In Memoriam: Maria Kerschen (1955–2020)

To: UC Santa Cruz Community

From: Paul Koch, Dean of Physical & Biological Sciences

Maria Kerschen
Maria Kerschen

With a heavy heart, I write to share the news that Maria Kerschen, who retired as assistant dean of planning and resource management from the Division of Physical and Biological Sciences just three years ago, passed away on May 22 in Eugene, Oregon. Maria was diagnosed with an inoperable cancer last August. Her sister Becky, also of Oregon, said she was doing relatively well but slipped away suddenly over the course of a week.

Maria worked for the University of California for 27 years. From 1990 to 1998, she rose through a series of positions at UC San Francisco, from an administrative assistant in the Department of Anatomy to the senior administrative analyst in the Cardiovascular Research Institute, overseeing a budget of $30 million. She moved to UC Santa Cruz in 1998 and worked in University Relations, ultimately as director of finance and information systems.

It was to the great benefit of our students, staff, and faculty that Maria accepted a position in the dean’s office in 2005. I first met her when I was a department chair and found her clear-headed, creative, and dedicated. When I was fortunate enough to be selected as dean of physical and biological sciences in 2011, I stepped into a high-functioning team with Maria and the other assistant deans, Kathie Kenyon and Nicolle Laird, and our acting director of development Lynne Stoops. This crew of powerful women was the only reason I figured out how to lead an organization as complicated as the science division. Dedicated staff and faculty at UC Santa Cruz who internalize, act on, and are energized by our mission to combine at-the-edge research with teaching that changes lives are the heart of this place. Maria embodied that ethos as much as anyone I’ve met in my nearly 25 years here.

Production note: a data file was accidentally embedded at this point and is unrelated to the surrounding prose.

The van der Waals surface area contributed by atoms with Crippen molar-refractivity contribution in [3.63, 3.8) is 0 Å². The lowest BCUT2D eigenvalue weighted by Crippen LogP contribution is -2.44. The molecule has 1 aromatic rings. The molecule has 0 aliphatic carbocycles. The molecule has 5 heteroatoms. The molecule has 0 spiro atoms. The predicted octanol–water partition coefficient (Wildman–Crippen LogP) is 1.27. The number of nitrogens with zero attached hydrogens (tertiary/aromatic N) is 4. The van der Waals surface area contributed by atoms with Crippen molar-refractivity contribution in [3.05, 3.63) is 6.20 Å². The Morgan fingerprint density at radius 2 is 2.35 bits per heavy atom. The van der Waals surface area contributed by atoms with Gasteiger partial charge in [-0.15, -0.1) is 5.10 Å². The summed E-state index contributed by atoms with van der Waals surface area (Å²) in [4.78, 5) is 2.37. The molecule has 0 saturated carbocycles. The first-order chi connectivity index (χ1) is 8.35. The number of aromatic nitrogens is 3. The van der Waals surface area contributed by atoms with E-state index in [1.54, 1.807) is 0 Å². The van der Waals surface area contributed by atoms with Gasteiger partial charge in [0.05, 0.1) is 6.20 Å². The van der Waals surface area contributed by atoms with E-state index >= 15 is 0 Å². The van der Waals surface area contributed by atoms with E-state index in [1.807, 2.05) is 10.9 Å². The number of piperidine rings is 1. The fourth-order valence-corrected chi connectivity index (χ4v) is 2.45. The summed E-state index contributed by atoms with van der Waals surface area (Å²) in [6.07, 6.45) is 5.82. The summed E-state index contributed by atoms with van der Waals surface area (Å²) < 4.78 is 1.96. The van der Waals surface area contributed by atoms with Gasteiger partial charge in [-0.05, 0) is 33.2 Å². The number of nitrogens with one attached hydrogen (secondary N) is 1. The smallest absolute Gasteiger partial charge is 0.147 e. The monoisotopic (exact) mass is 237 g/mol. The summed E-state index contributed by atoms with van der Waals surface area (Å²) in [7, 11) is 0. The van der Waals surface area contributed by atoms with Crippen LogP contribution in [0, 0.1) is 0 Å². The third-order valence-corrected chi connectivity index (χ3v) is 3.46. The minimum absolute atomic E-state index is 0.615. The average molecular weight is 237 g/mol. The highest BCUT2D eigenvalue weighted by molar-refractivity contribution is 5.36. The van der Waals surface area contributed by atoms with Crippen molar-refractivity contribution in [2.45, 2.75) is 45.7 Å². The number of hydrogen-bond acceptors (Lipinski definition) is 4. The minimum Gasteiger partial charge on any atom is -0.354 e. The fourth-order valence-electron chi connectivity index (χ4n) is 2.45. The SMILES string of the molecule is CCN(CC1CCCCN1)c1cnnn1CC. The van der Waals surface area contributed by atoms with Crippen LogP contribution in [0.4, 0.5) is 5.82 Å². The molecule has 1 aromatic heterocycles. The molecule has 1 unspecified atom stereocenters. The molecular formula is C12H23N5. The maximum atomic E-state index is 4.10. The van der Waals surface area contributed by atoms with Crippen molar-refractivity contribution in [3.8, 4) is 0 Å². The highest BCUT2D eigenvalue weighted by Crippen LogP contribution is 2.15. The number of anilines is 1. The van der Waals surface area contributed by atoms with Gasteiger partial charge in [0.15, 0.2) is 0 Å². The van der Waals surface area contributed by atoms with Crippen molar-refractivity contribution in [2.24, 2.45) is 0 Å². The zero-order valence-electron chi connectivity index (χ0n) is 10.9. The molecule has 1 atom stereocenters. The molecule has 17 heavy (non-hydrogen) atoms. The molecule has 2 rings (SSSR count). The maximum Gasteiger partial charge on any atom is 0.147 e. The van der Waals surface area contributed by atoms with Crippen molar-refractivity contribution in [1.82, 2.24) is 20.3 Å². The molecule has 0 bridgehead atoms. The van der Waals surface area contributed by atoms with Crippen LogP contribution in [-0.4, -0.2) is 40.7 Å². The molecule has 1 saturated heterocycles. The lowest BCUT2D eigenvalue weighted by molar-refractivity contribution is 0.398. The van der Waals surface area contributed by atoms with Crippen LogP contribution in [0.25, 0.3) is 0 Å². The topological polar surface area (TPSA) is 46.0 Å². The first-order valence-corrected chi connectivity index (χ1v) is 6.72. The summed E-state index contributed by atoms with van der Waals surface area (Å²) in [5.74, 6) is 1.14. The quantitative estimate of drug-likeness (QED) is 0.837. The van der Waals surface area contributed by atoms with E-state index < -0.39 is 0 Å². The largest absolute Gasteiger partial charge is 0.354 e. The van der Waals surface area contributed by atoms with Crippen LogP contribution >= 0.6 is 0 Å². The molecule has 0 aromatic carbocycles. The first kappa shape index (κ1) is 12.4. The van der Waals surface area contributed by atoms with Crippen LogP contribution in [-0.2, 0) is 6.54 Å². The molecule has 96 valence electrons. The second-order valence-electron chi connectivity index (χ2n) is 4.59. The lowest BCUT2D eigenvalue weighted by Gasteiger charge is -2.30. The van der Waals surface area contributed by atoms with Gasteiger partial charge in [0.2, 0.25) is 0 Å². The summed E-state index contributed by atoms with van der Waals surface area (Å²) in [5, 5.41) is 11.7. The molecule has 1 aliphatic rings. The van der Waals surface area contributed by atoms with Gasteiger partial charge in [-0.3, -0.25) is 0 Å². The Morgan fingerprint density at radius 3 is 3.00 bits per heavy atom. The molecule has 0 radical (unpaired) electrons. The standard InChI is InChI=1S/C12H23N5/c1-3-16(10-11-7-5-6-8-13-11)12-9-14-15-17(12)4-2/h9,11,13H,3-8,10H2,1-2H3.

Maria was passionate, driven, and incredibly effective when on the case, and everyone in the division was lucky we were one of her causes. She was hilarious and became more so as her retirement approached and some of her filters dropped in the face of typical university bureaucracy.

Maria had a colorful past that I only had glimpses of. She would drop enigmatic comments about her punk rock days in San Francisco in the late 1970s and early 1980s. She was Jerry Brown’s personal assistant when he was chairman of the California Democratic Party in the late 1980s, and perhaps unsurprisingly, she was an outspoken liberal. Her Buddhist practice stabilized her through life’s inevitable challenges. Her rich experiences shone through in her interactions with her friends and colleagues. I loved talking with Maria about gardens, food, books, art, music, cats and dogs, politics, being a mom, and so much more.

Maria was looking forward to raising hell over the things that mattered to her once she retired, and she began to do that in Oregon. She was active in combating gun violence. I just wish she had been given more time.

All of us here in the dean’s office send our condolences to Maria’s daughter Katherine, her sister Becky, the rest of her family, and to all of those who knew and loved her.

If you wish to make a gift in Maria’s memory, you could support Moms Demand Action (an anti-gun violence organization) or the San Francisco AIDS Foundation.